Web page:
But then again, no one is an island. To make those phrases come to life in a new way, I usually find someone to work on a loop. I’ll take it away and expand on the idea myself. It’s an amalgamation of two people’s interpretations, which makes the idea richer. It’s like when you have a conversation with a friend.
At the end, when something is pretty close to being finished, I take it to somebody else with no connection to the process so they can hear it for what it really is, as opposed to what I think it is.
A lot of your music videos are very Auckland. You’ve filmed in the Waterview Tunnel and Silo Park. How has the place you’ve grown up in made an imprint on your work?
I’ve never thought of my music videos as being a geographical record of Auckland, but you’re right, they definitely are. Part of it is the admin side. Since I’m a DIY solo artist, I have to find financial backing to do these ideas and NZ On Air has come to the table quite often. I like to put the money back into the place that gave me the money. I like to retain my sense of community here. Funny, I also try to eliminate identifying features of places as much as possible, so that they could be anywhere. In part that’s just a minimalism thing.
I noticed. Even though you filmed in the Waterview Tunnel, you wouldn’t know that it was that specific tunnel unless you’re already familiar. It’s almost as if these spaces become fantasy worlds through their contextual remove. Or an aside for those in the know.
That’s exactly what it is. You’ve nailed it. It’s trying to take away context. But I like to think that it’s still as tactile as the world you know. It’s not like outer space or another world altogether. It’s a world you know but you don’t know.
This past year has been turbulent for the music industry. How has the pandemic affected your creative and collaborative processes?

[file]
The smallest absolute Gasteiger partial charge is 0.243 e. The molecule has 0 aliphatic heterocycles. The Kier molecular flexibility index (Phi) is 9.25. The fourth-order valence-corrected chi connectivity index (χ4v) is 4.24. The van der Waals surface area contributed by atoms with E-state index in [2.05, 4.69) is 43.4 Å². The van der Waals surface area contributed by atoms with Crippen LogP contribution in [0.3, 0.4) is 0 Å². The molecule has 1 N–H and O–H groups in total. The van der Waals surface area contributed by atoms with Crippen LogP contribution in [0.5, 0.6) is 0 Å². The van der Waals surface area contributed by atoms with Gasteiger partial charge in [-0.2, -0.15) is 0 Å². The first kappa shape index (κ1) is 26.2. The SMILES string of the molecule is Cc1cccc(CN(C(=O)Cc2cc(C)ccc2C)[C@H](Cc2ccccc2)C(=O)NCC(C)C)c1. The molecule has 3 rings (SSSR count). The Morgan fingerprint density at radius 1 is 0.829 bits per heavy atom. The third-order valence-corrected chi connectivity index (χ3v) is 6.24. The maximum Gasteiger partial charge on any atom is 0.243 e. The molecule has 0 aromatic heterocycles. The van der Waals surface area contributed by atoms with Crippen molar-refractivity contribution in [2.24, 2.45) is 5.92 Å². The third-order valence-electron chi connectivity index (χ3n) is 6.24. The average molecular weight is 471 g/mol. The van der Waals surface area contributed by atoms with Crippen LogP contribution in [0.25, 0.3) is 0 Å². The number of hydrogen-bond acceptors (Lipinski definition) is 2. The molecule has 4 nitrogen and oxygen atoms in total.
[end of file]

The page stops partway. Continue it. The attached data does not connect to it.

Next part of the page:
When I first moved to LA, I did a lot of session-writing. This basically meant that I was hopping from different producers’ studios five days a week, writing for people that I’d never met before. In a studio setting, the songwriter usually sits behind the producer. There are two different spaces; you are looking at someone’s back. There’s a dynamic happening.
But now, there’s a lot more intention because it’s a different concentration. I’ve found a really lovely change has been doing remote sessions in real-time without needing to send stems. There’s a plugin that you can put into your digital audio workspace where everyone can hear the same thing but you’re working together on Zoom. It’s way more equalising and everyone’s ideas are on the same level playing field. It feels more interpersonal, actually.
How has returning home been after spending time away?
I definitely felt a sense of euphoria in the first couple of days of being back amongst people. Of course, with euphoria comes the opposite feeling. It’s been an emotional rollercoaster, but not anything unmanageable. As horrific as the pandemic has been for a lot of people, the truth is that I feel that I’ve learned a lot of lessons. Many people haven’t been able to reflect on, or within, this time.
How do you feel about the NZ music scene right now?
It feels exciting. There’s a lot more infrastructure within the independent scene that didn’t exist so much when I lived here, which I’ve enjoyed watching from afar. I’m really excited about Phoebe Rings, which is fronted by Crystal Choi. She’s an incredible piano player, and she’s put together this great band. I also love King Sweeties, which is Bic Runga and Cass Basil.
You have a show on as part of the Auckland Arts Festival. Is there anything else on the horizon that we should be excited for?
Oh, there is, but I don’t know if I’m allowed to talk about it… but I’m excited!
Catch Chelsea Jade on the 17th of March at the Auckland Arts Festival at the Civic Club, where she will be joined by breakout artist Deryk. Tickets are available from Auckland Live.